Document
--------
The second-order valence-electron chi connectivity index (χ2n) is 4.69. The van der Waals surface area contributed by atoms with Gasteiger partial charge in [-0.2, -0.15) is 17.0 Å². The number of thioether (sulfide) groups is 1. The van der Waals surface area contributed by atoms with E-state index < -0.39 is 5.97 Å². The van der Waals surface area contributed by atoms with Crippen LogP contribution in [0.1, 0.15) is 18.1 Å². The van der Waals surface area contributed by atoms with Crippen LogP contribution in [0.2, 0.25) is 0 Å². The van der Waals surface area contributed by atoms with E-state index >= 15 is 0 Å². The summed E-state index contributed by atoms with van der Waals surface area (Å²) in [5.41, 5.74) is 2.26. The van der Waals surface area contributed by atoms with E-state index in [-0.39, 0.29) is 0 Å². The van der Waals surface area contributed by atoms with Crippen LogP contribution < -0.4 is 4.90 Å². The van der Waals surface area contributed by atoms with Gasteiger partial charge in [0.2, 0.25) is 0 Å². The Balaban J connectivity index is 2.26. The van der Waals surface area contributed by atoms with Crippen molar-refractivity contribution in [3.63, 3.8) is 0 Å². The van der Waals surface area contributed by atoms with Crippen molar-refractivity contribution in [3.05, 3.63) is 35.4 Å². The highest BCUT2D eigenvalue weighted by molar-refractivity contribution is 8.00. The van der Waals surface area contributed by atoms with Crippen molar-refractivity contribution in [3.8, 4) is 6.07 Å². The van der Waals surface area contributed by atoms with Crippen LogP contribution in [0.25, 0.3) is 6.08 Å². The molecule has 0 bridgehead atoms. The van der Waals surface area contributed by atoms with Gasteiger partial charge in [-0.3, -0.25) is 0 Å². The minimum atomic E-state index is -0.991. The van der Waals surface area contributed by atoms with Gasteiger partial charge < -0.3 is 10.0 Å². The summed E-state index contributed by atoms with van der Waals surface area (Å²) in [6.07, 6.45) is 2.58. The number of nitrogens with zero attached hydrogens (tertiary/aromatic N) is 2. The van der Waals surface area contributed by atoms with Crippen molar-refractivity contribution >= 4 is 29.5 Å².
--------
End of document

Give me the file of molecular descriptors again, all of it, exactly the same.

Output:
The second-order valence-electron chi connectivity index (χ2n) is 4.69. The van der Waals surface area contributed by atoms with Gasteiger partial charge in [-0.2, -0.15) is 17.0 Å². The number of thioether (sulfide) groups is 1. The van der Waals surface area contributed by atoms with E-state index < -0.39 is 5.97 Å². The van der Waals surface area contributed by atoms with Crippen LogP contribution in [0.1, 0.15) is 18.1 Å². The van der Waals surface area contributed by atoms with Crippen LogP contribution in [0.2, 0.25) is 0 Å². The van der Waals surface area contributed by atoms with E-state index >= 15 is 0 Å². The summed E-state index contributed by atoms with van der Waals surface area (Å²) in [5.41, 5.74) is 2.26. The van der Waals surface area contributed by atoms with E-state index in [-0.39, 0.29) is 0 Å². The van der Waals surface area contributed by atoms with Crippen LogP contribution < -0.4 is 4.90 Å². The van der Waals surface area contributed by atoms with Gasteiger partial charge in [0.2, 0.25) is 0 Å². The Balaban J connectivity index is 2.26. The van der Waals surface area contributed by atoms with Crippen molar-refractivity contribution in [3.63, 3.8) is 0 Å². The van der Waals surface area contributed by atoms with Crippen molar-refractivity contribution in [3.05, 3.63) is 35.4 Å². The highest BCUT2D eigenvalue weighted by molar-refractivity contribution is 8.00. The van der Waals surface area contributed by atoms with Crippen molar-refractivity contribution in [3.8, 4) is 6.07 Å². The van der Waals surface area contributed by atoms with Crippen LogP contribution in [0.25, 0.3) is 6.08 Å². The molecule has 0 bridgehead atoms. The van der Waals surface area contributed by atoms with Gasteiger partial charge in [-0.3, -0.25) is 0 Å². The minimum atomic E-state index is -0.991. The van der Waals surface area contributed by atoms with Gasteiger partial charge < -0.3 is 10.0 Å². The summed E-state index contributed by atoms with van der Waals surface area (Å²) in [6.07, 6.45) is 2.58. The number of nitrogens with zero attached hydrogens (tertiary/aromatic N) is 2. The van der Waals surface area contributed by atoms with Crippen molar-refractivity contribution >= 4 is 29.5 Å².